The NFL raised some eyebrows earlier this week by announcing an $89 million social justice initiative, that would take place whether or not players stopped kneeling, to bring awareness to racial injustices during the national anthem. The proposed initiative was reportedly negotiated with The Player’s Coalition, a group headed by retired wide receiver Anquan Boldin and Philadelphia Eagles safety Malcolm Jenkins.

Los Angeles Chargers offensive tackle Russell Okung was one of several prominent players to leave The Player’s Coalition, and he was rather candid in his assessment of the NFL’s pledge.

“This goes beyond dollars and cents,” Okung told Dan Woike of the Los Angeles Times. “It goes beyond just allocating funds from other initiatives that are just as important. It’s going to take a real commitment of us, leveraging the platform of the players and empowering us to really talk about these issues, police engagement and brutality. That’s just something, I feel, that’s been made into a farce.”

According to San Francisco 49ers safety Eric Reid—who also recently split from The Player’s Coalition—the “allocating” Okung referenced would be a shifting of funds that were previously earmarked by the NFL for charitable campaigns such as breast cancer awareness and military service initiatives to the new $89 million initiative.

Okung’s comments come as various other revelations about the league’s $89 million pledge have surfaced.

Jenkins is a Papa John’s franchisee, despite the company’s CEO blaming decreasing profits on the type of NFL protests Jenkins and other players were involved in.

Friday, Diana Moskovitz of Deadspin also provided some clarity about exactly where the proposed $89 million would go when she wrote the following:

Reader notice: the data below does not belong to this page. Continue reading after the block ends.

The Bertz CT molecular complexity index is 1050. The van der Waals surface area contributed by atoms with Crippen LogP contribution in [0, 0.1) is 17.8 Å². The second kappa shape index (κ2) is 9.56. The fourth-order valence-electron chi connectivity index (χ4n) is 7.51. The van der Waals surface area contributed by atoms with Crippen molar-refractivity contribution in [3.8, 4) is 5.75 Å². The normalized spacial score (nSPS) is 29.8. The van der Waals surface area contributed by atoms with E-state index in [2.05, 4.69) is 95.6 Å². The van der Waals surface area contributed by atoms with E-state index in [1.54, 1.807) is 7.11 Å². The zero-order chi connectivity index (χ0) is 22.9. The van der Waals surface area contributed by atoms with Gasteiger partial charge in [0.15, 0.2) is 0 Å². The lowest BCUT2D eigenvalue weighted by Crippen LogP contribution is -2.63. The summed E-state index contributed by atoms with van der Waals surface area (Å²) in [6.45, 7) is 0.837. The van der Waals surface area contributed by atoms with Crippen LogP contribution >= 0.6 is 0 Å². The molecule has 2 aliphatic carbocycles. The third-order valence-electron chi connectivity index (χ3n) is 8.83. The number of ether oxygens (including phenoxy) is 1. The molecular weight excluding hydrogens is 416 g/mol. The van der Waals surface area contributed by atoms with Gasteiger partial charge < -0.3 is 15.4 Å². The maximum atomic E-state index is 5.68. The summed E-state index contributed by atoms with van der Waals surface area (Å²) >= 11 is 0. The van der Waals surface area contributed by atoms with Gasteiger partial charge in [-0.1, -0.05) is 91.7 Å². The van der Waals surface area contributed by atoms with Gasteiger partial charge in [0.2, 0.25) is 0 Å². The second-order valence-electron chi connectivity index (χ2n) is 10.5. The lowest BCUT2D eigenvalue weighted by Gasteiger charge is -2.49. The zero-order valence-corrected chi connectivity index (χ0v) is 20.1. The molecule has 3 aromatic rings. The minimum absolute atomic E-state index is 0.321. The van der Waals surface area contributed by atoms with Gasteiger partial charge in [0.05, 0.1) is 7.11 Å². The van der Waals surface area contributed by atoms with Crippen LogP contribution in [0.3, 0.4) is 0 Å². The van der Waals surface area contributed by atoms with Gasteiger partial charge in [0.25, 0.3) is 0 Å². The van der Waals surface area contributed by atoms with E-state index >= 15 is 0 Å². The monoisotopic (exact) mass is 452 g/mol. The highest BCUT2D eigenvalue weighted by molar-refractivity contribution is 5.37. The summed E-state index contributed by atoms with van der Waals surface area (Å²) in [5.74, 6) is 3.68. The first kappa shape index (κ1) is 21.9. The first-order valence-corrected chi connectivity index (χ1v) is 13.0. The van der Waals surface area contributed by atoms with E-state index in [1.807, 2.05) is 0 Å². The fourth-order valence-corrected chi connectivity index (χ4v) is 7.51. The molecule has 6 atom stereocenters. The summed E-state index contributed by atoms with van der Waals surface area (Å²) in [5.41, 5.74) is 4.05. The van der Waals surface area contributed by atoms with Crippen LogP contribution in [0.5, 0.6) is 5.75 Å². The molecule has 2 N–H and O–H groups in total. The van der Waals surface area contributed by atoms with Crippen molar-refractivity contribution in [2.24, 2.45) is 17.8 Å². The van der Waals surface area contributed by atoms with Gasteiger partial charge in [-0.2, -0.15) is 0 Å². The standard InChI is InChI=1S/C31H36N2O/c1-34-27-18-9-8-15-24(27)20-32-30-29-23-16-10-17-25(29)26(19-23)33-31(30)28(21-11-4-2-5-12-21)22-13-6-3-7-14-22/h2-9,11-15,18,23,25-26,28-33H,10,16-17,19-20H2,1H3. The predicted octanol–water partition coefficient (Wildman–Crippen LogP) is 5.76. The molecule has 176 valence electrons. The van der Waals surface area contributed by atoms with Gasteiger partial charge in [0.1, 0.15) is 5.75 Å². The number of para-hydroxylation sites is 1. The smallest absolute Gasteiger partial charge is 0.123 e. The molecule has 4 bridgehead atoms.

“Per ESPN, the agreement is to give 25 percent of the national fund—which is separate from the money contributed by owners and by players—to the United Negro College Fund, 25 percent to Dream Corps, and the other 50 percent to the Players Coalition. But the Players Coalition isn’t a real charity, and the report goes on to add that it has “filed 501(c)(3) and 501(c)(4) paperwork for nonprofit status as a fiscally sponsored project.” That project will then be overseen and advised by the Hopewell Fund.”

A charity is not the same thing as a fiscally sponsored project. Furthermore, none of the funds proposed seem to directly address the issue of extrajudicial killings of unarmed people of color. That was the cause Colin Kaepernick began kneeling to bring awareness to.

“I think you’ve got to keep in mind who started this whole thing, who sort of put himself on the line,” Okung said of Kaepernick. “There’s definitely some respect there. I believe this is the same league who has effectively blackballed him. So when you’re dealing with a certain group of people, this entity as a league — you try to keep in mind, is this a reparation, or just $89 million?”

You can read the full interview with Russell Okung at the Los Angeles Times website.